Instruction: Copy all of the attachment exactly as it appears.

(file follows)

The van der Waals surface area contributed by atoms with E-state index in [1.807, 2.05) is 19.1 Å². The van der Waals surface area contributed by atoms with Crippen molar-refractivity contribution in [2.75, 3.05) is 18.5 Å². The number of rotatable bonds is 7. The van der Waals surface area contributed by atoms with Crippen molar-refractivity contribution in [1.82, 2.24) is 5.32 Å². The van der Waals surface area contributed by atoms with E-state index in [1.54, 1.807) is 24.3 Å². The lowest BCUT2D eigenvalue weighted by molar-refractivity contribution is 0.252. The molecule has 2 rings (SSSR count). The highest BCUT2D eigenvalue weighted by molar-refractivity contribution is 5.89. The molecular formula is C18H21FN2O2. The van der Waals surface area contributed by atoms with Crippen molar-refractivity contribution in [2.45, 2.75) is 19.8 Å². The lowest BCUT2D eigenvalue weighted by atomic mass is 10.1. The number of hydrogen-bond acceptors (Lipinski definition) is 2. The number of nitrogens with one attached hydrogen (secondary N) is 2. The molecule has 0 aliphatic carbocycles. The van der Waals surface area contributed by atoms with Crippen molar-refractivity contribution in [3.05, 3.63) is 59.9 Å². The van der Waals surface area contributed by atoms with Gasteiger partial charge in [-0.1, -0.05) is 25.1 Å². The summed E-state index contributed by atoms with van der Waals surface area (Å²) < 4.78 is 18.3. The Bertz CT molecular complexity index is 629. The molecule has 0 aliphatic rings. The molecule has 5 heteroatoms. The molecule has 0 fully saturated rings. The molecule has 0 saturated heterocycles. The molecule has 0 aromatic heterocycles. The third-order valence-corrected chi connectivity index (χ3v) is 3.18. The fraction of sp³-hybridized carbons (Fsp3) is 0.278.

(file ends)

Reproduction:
The van der Waals surface area contributed by atoms with E-state index in [1.807, 2.05) is 19.1 Å². The van der Waals surface area contributed by atoms with Crippen molar-refractivity contribution in [2.75, 3.05) is 18.5 Å². The number of rotatable bonds is 7. The van der Waals surface area contributed by atoms with Crippen molar-refractivity contribution in [1.82, 2.24) is 5.32 Å². The van der Waals surface area contributed by atoms with E-state index in [1.54, 1.807) is 24.3 Å². The lowest BCUT2D eigenvalue weighted by molar-refractivity contribution is 0.252. The molecule has 2 rings (SSSR count). The highest BCUT2D eigenvalue weighted by molar-refractivity contribution is 5.89. The molecular formula is C18H21FN2O2. The van der Waals surface area contributed by atoms with Crippen molar-refractivity contribution in [2.45, 2.75) is 19.8 Å². The lowest BCUT2D eigenvalue weighted by atomic mass is 10.1. The number of hydrogen-bond acceptors (Lipinski definition) is 2. The number of nitrogens with one attached hydrogen (secondary N) is 2. The molecule has 0 aliphatic carbocycles. The van der Waals surface area contributed by atoms with Crippen molar-refractivity contribution in [3.05, 3.63) is 59.9 Å². The van der Waals surface area contributed by atoms with Gasteiger partial charge in [-0.1, -0.05) is 25.1 Å². The summed E-state index contributed by atoms with van der Waals surface area (Å²) < 4.78 is 18.3. The Bertz CT molecular complexity index is 629. The molecule has 0 aliphatic rings. The molecule has 5 heteroatoms. The molecule has 0 fully saturated rings. The molecule has 0 saturated heterocycles. The molecule has 0 aromatic heterocycles. The third-order valence-corrected chi connectivity index (χ3v) is 3.18. The fraction of sp³-hybridized carbons (Fsp3) is 0.278.